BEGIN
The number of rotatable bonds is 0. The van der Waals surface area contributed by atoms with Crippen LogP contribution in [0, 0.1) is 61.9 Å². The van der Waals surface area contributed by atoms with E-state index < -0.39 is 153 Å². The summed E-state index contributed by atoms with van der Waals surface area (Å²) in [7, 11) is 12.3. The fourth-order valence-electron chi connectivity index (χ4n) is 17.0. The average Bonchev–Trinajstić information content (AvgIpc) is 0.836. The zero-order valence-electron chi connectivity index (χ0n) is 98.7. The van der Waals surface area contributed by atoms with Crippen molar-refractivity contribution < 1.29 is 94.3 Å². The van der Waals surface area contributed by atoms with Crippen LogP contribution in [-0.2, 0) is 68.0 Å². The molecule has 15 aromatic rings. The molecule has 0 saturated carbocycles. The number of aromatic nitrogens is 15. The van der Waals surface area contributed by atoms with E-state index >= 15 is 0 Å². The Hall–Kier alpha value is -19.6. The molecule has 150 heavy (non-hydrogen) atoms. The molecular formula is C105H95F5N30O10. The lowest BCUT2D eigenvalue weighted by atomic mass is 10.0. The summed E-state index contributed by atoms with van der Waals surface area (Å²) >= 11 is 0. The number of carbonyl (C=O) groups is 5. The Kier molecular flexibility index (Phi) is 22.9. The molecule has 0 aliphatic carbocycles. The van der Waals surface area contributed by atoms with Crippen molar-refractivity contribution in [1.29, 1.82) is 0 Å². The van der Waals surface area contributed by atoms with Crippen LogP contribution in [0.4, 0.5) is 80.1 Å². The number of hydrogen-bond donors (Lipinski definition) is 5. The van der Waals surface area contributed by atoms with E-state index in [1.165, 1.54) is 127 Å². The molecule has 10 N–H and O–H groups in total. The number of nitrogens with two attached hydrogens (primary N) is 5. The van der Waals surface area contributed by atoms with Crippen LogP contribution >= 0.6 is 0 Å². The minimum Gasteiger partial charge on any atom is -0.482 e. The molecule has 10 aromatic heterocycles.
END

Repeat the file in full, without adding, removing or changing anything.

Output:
The number of rotatable bonds is 0. The van der Waals surface area contributed by atoms with Crippen LogP contribution in [0, 0.1) is 61.9 Å². The van der Waals surface area contributed by atoms with E-state index < -0.39 is 153 Å². The summed E-state index contributed by atoms with van der Waals surface area (Å²) in [7, 11) is 12.3. The fourth-order valence-electron chi connectivity index (χ4n) is 17.0. The average Bonchev–Trinajstić information content (AvgIpc) is 0.836. The zero-order valence-electron chi connectivity index (χ0n) is 98.7. The van der Waals surface area contributed by atoms with Crippen molar-refractivity contribution < 1.29 is 94.3 Å². The van der Waals surface area contributed by atoms with Crippen LogP contribution in [-0.2, 0) is 68.0 Å². The molecule has 15 aromatic rings. The molecule has 0 saturated carbocycles. The number of aromatic nitrogens is 15. The van der Waals surface area contributed by atoms with E-state index >= 15 is 0 Å². The Hall–Kier alpha value is -19.6. The molecule has 150 heavy (non-hydrogen) atoms. The molecular formula is C105H95F5N30O10. The lowest BCUT2D eigenvalue weighted by atomic mass is 10.0. The summed E-state index contributed by atoms with van der Waals surface area (Å²) >= 11 is 0. The number of carbonyl (C=O) groups is 5. The Kier molecular flexibility index (Phi) is 22.9. The molecule has 0 aliphatic carbocycles. The van der Waals surface area contributed by atoms with Crippen molar-refractivity contribution in [1.29, 1.82) is 0 Å². The van der Waals surface area contributed by atoms with Crippen LogP contribution in [0.4, 0.5) is 80.1 Å². The number of hydrogen-bond donors (Lipinski definition) is 5. The van der Waals surface area contributed by atoms with E-state index in [1.165, 1.54) is 127 Å². The molecule has 10 N–H and O–H groups in total. The number of nitrogens with two attached hydrogens (primary N) is 5. The van der Waals surface area contributed by atoms with Crippen LogP contribution >= 0.6 is 0 Å². The minimum Gasteiger partial charge on any atom is -0.482 e. The molecule has 10 aromatic heterocycles.